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We try to play requests. They pretty often turn out pretty OK. It's the obscure stuff that irritates me, and it's almost always from a drunk who thinks you're lying when you say you don't know it. Like, I promise we don't speak Spanish, and we've never listened to that song before.
 

Drdrumdude3009

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We try to play requests. They pretty often turn out pretty OK. It's the obscure stuff that irritates me, and it's almost always from a drunk who thinks you're lying when you say you don't know it. Like, I promise we don't speak Spanish, and we've never listened to that song before.
I remember one drunk trying to get us to play a Doors song that none of us knew. Of course he became belligerent, and was thusly escorted from the bar and police met him outside.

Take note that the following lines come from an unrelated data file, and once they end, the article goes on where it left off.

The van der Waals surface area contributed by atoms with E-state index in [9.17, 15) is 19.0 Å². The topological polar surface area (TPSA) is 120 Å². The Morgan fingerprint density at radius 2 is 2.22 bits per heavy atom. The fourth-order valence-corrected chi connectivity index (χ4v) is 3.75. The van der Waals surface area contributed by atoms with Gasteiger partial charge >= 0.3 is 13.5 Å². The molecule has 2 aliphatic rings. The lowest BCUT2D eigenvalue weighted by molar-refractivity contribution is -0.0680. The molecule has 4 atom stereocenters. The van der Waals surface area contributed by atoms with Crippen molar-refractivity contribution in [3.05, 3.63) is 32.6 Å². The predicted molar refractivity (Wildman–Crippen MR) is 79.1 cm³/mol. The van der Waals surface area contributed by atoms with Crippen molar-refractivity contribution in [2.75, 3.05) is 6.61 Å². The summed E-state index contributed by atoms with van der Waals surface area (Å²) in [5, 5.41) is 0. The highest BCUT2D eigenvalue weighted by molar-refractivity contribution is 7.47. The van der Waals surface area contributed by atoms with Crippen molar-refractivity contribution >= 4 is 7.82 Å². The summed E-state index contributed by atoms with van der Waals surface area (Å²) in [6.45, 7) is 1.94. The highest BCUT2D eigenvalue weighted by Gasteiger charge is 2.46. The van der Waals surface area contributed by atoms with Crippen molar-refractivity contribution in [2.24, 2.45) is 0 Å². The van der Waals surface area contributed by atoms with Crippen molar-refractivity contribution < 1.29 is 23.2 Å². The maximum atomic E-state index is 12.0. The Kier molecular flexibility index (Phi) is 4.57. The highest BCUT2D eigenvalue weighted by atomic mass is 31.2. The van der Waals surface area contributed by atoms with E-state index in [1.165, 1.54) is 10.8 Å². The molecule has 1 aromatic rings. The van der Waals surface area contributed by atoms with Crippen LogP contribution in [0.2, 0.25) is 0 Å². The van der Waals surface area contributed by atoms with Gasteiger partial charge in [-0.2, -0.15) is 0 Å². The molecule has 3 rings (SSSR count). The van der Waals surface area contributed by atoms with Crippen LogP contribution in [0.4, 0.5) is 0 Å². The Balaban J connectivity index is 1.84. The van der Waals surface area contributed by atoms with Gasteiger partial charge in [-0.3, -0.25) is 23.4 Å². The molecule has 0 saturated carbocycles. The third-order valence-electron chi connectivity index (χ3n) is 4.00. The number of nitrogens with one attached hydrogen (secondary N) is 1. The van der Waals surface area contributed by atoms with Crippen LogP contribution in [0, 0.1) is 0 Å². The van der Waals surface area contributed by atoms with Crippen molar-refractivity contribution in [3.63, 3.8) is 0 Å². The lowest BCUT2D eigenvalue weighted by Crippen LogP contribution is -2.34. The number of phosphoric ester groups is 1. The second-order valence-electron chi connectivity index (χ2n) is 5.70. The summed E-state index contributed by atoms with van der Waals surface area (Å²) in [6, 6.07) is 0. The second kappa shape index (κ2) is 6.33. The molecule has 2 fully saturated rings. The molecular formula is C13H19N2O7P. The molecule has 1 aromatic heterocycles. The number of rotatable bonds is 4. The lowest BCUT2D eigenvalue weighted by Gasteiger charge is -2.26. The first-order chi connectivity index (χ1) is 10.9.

notINtheband

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3 weeks ago a guy that knew me from childhood (I was a lifeguard, he was a regular kid at the pool), threw in a $50 and requested 3 songs we didn’t know.
We looked them up between sets and ran a quick melody of them that wasn’t tight but also wasn’t terrible.
He was so pleased he dropped another $50 in the jar and asked us to play one that was actually already on our set!
Needless to say we crushed that one. Lol
 

mydadisjr

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Had a pool player guy come up one time... semi-drunk.

He shouted out loudly "HEY, PLAY SOME CLAPTON... BUT NOT THAT STUPID 'COCAINE' SONG! I HATE THAT F*#&ING SONG!"

At least he was specific, I guess. We did not play any Clapton.
 

Squirrel Man

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Had a pool player guy come up one time... semi-drunk.